Though breach to any extent of any promise in a contract 8 gives rise to a cause of action, it has already appeared9 that a slight breach will not necessarily end further duties of the injured person for the performance of the contract. In spite of a slight breach a promisor may be able so nearly to fulfil the terms of his promise that the just way to deal with the situation is to hold the promisor liable merely for the defect in the performance and not to regard the contract as terminated and as being transformed into a right of action entitling the injured party to recover damages equal in value to the whole performance of the contract.10

In a unilateral contract for the performance of several disconnected acts, or for the payment of several sums in instalments, a breach as to one or any number less than the whole of the instalments is generally partial.11 In a unilateral contract for one continuing performance or in a bilateral contract not yet wholly performed on either side, whether a breach is total or partial is necessarily a question of degree. Until the breach is of sufficient importance it is impossible that it should operate as a transformation of the whole contract into a right of action for damages. Moreover, even after the breach has become of great importance, the injured party may consent to accept further performance from the wrongdoer and thereby restrict his right of action to a right to recover compensation for defective partial performance rather than for total performance.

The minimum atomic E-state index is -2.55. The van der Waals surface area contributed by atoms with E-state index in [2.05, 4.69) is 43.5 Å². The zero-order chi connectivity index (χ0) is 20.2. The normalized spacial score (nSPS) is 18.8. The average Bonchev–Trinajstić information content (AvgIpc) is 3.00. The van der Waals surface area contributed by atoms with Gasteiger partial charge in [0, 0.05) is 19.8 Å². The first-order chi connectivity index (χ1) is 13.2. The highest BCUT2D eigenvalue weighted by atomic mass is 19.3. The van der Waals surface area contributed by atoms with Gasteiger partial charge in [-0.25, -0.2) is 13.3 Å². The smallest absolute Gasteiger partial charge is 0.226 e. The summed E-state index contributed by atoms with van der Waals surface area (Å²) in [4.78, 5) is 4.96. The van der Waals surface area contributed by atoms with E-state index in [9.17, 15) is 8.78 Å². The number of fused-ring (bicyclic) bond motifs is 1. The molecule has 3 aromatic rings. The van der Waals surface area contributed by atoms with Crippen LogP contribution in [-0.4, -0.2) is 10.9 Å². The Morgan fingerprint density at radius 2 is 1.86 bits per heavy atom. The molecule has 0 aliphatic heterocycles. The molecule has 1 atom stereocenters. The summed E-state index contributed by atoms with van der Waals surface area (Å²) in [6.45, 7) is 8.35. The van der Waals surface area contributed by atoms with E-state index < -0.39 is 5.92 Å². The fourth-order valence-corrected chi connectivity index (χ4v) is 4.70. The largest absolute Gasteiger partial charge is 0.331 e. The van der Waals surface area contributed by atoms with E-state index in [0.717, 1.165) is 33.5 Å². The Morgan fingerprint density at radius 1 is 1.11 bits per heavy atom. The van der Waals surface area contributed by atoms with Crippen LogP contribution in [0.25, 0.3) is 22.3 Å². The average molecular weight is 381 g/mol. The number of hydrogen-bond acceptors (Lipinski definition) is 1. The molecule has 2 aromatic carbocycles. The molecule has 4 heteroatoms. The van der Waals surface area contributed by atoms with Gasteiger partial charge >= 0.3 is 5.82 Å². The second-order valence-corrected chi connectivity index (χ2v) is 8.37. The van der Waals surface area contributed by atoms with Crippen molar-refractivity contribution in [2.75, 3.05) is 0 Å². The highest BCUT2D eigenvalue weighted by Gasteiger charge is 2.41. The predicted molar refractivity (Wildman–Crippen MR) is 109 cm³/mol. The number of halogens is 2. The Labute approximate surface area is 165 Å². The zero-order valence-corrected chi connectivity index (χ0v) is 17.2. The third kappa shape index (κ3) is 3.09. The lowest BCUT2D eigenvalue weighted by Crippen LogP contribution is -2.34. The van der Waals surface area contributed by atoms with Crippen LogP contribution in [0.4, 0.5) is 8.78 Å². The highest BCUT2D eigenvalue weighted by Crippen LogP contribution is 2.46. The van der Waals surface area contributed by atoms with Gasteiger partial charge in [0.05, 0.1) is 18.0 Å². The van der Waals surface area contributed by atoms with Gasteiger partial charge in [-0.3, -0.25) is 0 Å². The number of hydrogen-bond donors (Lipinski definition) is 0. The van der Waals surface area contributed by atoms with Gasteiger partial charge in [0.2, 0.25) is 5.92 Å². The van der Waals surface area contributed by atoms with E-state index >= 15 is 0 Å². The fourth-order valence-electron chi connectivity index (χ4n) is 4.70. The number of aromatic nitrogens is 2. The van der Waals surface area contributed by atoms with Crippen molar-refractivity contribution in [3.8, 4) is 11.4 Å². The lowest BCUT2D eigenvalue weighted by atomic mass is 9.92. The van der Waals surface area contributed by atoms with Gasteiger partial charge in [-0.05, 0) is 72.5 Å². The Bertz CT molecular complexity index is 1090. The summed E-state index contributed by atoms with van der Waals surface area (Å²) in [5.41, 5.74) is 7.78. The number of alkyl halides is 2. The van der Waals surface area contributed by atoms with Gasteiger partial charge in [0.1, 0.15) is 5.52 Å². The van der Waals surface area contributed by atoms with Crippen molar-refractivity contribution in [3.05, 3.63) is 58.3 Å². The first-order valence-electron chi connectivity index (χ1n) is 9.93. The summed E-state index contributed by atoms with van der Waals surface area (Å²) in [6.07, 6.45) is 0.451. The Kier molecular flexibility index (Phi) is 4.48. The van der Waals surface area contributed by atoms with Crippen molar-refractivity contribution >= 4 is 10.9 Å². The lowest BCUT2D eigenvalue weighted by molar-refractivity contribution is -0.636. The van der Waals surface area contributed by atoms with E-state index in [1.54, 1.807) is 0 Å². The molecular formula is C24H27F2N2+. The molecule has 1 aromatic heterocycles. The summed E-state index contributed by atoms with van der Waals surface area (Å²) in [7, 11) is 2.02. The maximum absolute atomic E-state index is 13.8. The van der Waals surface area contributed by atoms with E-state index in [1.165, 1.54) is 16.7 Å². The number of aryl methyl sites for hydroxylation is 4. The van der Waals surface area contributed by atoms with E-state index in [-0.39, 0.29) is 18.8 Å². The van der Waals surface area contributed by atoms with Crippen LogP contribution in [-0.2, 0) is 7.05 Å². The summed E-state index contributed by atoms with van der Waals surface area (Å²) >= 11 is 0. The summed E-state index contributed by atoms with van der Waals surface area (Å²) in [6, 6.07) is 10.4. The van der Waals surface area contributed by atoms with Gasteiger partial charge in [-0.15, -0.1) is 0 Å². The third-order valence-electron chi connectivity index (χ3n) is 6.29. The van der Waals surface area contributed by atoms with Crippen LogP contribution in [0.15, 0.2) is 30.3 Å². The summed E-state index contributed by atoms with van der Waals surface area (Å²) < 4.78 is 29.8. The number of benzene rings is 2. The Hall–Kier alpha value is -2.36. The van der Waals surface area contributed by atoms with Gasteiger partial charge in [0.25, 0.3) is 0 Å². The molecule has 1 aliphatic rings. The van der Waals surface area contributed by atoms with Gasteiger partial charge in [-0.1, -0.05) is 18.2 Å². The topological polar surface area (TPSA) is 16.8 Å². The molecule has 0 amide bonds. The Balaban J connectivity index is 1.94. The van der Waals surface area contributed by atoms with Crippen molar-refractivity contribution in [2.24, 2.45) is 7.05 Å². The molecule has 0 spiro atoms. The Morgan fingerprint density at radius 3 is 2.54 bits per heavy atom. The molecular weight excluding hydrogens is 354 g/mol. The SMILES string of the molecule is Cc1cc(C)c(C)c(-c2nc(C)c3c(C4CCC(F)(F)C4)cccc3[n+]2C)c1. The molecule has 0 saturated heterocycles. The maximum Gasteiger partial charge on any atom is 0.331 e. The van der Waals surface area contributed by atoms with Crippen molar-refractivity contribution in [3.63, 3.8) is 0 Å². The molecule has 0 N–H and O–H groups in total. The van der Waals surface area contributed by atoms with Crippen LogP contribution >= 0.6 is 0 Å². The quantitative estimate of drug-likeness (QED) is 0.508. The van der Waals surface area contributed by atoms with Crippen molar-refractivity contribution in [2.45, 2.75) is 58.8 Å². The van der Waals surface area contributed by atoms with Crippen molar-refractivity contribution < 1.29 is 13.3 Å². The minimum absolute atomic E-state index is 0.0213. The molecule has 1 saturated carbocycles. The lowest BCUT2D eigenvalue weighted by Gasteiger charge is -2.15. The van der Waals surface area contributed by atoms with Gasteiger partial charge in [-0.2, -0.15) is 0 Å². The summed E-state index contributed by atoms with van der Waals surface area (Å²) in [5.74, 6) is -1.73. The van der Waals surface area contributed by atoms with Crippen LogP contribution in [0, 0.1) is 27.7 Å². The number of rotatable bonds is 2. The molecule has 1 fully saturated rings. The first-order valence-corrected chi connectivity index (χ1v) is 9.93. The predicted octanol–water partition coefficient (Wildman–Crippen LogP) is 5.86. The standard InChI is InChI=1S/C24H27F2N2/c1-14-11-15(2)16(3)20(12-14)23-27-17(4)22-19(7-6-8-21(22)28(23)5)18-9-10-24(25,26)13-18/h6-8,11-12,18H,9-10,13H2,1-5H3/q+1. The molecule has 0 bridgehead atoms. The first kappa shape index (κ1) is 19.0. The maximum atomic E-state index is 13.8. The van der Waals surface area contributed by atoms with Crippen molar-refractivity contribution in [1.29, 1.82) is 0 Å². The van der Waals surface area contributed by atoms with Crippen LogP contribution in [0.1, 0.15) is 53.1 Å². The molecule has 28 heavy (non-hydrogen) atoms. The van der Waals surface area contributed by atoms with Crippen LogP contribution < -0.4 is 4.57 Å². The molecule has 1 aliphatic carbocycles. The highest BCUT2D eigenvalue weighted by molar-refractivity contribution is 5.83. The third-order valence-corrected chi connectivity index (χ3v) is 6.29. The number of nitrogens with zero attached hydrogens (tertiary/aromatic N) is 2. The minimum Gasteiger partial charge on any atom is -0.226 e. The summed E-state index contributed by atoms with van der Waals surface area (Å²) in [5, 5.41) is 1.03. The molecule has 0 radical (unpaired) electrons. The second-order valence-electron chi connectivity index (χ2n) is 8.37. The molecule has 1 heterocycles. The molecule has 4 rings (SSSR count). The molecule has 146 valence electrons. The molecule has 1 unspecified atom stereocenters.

8See, e. g., Taylor v. Laird, 1 H. A N. 273; Miteke v. Steiner Mantel Go.. 103 Md. 236, 249, 63 Atl. 471, 5LR, A. (N. S.) 1106, 115 Am. St Rep. 364.

9 See Sec.Sec.812 et seq.

10In the early law it seems that any breach of contract justified an action for the value of the whole performance to be rendered. Rudder v. Price, 1 H. Bl. 547; Bush v. Stowell, 71 Pa. 208. This was on the theory that the plaintiff was entitled to everything promised him, and a failure in any respect made performance altogether impossible.

11 Green v. Petersen, 218 N. Y. 280, 112 N. E. 746. See infra, {2024.